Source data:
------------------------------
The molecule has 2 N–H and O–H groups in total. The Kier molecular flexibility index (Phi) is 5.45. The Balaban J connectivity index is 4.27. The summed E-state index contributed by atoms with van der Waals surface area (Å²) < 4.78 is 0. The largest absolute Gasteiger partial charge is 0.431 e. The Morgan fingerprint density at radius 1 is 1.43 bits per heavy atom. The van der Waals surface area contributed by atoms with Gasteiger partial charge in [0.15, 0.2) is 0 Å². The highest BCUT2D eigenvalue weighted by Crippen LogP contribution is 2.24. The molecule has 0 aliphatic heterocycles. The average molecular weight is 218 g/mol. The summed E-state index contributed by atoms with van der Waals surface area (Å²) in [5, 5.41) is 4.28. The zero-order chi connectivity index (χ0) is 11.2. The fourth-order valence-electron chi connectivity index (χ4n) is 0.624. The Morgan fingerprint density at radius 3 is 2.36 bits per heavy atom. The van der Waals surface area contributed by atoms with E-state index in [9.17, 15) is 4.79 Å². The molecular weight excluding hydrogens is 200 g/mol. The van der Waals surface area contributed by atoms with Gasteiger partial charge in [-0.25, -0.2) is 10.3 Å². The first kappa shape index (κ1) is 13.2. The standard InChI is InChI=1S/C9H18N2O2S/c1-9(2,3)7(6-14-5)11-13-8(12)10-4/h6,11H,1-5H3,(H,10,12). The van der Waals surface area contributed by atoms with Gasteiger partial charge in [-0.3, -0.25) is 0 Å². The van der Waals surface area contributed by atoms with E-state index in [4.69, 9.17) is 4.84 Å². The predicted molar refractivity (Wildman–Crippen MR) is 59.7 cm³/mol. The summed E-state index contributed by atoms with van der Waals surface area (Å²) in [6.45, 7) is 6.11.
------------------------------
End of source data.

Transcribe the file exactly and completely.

The molecule has 2 N–H and O–H groups in total. The Kier molecular flexibility index (Phi) is 5.45. The Balaban J connectivity index is 4.27. The summed E-state index contributed by atoms with van der Waals surface area (Å²) < 4.78 is 0. The largest absolute Gasteiger partial charge is 0.431 e. The Morgan fingerprint density at radius 1 is 1.43 bits per heavy atom. The van der Waals surface area contributed by atoms with Gasteiger partial charge in [0.15, 0.2) is 0 Å². The highest BCUT2D eigenvalue weighted by Crippen LogP contribution is 2.24. The molecule has 0 aliphatic heterocycles. The average molecular weight is 218 g/mol. The summed E-state index contributed by atoms with van der Waals surface area (Å²) in [5, 5.41) is 4.28. The zero-order chi connectivity index (χ0) is 11.2. The fourth-order valence-electron chi connectivity index (χ4n) is 0.624. The Morgan fingerprint density at radius 3 is 2.36 bits per heavy atom. The van der Waals surface area contributed by atoms with E-state index in [9.17, 15) is 4.79 Å². The molecular weight excluding hydrogens is 200 g/mol. The van der Waals surface area contributed by atoms with Gasteiger partial charge in [-0.25, -0.2) is 10.3 Å². The first kappa shape index (κ1) is 13.2. The standard InChI is InChI=1S/C9H18N2O2S/c1-9(2,3)7(6-14-5)11-13-8(12)10-4/h6,11H,1-5H3,(H,10,12). The van der Waals surface area contributed by atoms with Gasteiger partial charge in [-0.3, -0.25) is 0 Å². The van der Waals surface area contributed by atoms with E-state index in [4.69, 9.17) is 4.84 Å². The predicted molar refractivity (Wildman–Crippen MR) is 59.7 cm³/mol. The summed E-state index contributed by atoms with van der Waals surface area (Å²) in [6.45, 7) is 6.11.